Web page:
For those who could not attend the April 6 program of the National Conference of Bar Presidents “21st Century Lawyers: Women Bar Leaders Forum,” you may now click here to view a recording of the program. To learn more about the program and the speakers, including our own NCWBA president, Shiloh Theberge, click here.
Our annual Women’s Bar Leadership Summit will be held in Chicago August 4 and 5, 2022.
The theme for this year’s Summit is “Reconnecting for Excellence” and our programming is designed to motivate women in leadership positions and connect them to the tools necessary for success!
Keynoting the event is Helen Wan, Attorney, DEI Consultant, and Author of The Partner Track which is currently being produced by Netflix! Ms. Wan realized the importance and need for a realistic account of a woman of color’s perspective of “trying to figure it all out.” She will share her knowledge and help us all Connect the Dots for Success!
In addition to Ms. Wan’s keynote address, the 2022 Summit will feature a GOOD Guys program (www.goodguysinlaw.org), programming on recruiting members, engaging membership and maximizing their potential, leadership tips, networking opportunities, and ways for member organizations to use the support that NCWBA provides.
See you in Chicago!
We are pleased to welcome our new executive director, Christina Simpson! Christina is admitted to practice in New York and Massachusetts. Her current legal practice emphasizes small business and branding. She is an active member of the Women’s Bar Association of Massachusetts, where she co-chairs the Women of Color Committee. She is a graduate of Brooklyn Law School and received her undergraduate degree at Boston College.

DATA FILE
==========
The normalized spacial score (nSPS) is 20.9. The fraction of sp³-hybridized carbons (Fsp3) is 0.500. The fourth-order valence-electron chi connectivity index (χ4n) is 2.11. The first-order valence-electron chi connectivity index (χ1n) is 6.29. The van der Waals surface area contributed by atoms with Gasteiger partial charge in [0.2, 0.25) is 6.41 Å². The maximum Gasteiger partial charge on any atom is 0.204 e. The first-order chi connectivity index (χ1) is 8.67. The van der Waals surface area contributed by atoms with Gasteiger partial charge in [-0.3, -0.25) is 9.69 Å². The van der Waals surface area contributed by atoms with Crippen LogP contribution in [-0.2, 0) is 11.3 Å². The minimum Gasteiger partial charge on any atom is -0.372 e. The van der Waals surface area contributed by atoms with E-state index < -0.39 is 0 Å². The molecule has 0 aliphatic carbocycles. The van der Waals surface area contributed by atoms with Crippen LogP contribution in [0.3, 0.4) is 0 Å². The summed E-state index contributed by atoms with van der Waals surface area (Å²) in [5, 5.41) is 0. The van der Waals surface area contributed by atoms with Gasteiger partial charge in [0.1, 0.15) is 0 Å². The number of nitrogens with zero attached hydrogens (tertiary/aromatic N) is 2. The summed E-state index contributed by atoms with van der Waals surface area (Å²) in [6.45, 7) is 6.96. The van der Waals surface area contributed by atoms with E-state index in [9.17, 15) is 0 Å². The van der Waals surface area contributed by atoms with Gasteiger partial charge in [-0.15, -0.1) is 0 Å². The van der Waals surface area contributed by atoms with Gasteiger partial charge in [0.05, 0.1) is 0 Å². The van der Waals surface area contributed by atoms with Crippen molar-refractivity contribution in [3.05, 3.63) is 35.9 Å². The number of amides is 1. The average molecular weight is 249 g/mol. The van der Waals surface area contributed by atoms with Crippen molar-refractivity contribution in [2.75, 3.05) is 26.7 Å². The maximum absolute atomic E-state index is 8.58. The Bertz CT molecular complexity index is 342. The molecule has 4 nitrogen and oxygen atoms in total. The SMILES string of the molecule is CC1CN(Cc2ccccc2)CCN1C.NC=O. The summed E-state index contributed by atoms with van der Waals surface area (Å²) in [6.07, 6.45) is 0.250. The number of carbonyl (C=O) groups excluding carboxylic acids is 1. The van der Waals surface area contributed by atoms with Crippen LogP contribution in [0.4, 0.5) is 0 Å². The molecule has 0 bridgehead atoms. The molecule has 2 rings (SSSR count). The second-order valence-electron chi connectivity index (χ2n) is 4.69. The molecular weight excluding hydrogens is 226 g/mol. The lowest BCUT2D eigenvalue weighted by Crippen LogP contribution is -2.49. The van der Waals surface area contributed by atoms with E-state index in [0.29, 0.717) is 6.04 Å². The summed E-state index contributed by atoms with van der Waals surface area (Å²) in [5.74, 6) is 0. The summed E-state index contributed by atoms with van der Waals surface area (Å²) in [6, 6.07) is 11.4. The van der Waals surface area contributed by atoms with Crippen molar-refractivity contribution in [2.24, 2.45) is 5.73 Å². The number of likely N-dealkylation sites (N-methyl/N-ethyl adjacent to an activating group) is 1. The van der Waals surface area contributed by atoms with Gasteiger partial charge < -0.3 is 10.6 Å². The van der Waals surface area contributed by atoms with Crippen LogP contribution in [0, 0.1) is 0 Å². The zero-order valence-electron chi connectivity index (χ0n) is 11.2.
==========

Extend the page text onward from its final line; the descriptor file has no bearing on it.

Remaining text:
Long-time executive director Diane Rynerson will be retiring in 2019 which means we are now eager to identify the next executive director who will help us to grow and strengthen the organization in years to come. The position is part time, with flexible hours. Applications are currently being reviewed.
The Outstanding Advocate is awarded to an attorney who has gone above and beyond to fight for the rights of women and minority groups, and the people of the Commonwealth, and as such, has embodied the WBA’s mission in their advocacy.
The WBA is proud to recognize Attorney General Maura Healey with this award. AG Healey was honored at an anniversary party on March 8, 2018 at Goulston & Storrs. The anniversary party kicked off the celebration of the WBA’s 40th anniversary and the Women’s Bar Foundation’s (WBF) 25th anniversary.
AG Healey began serving as Massachusetts Attorney General in January 2015, after winning an historic victory in her first-ever run for office. Prior to her election, AG Healey helped lead the Attorney General’s Office as Chief of the Civil Rights Division and went on to become chief of the office’s Public Protection and Business & Labor Bureaus.
Since her election as Attorney General, she has focused on expanding economic opportunity by addressing rising energy and health care costs, tackling student loan debt, and ensuring fair treatment for workers and a level playing field for businesses. AG Healey has also gained national prominence for her leadership in combatting the state’s opioid epidemic, including expanding substance use prevention training for young people.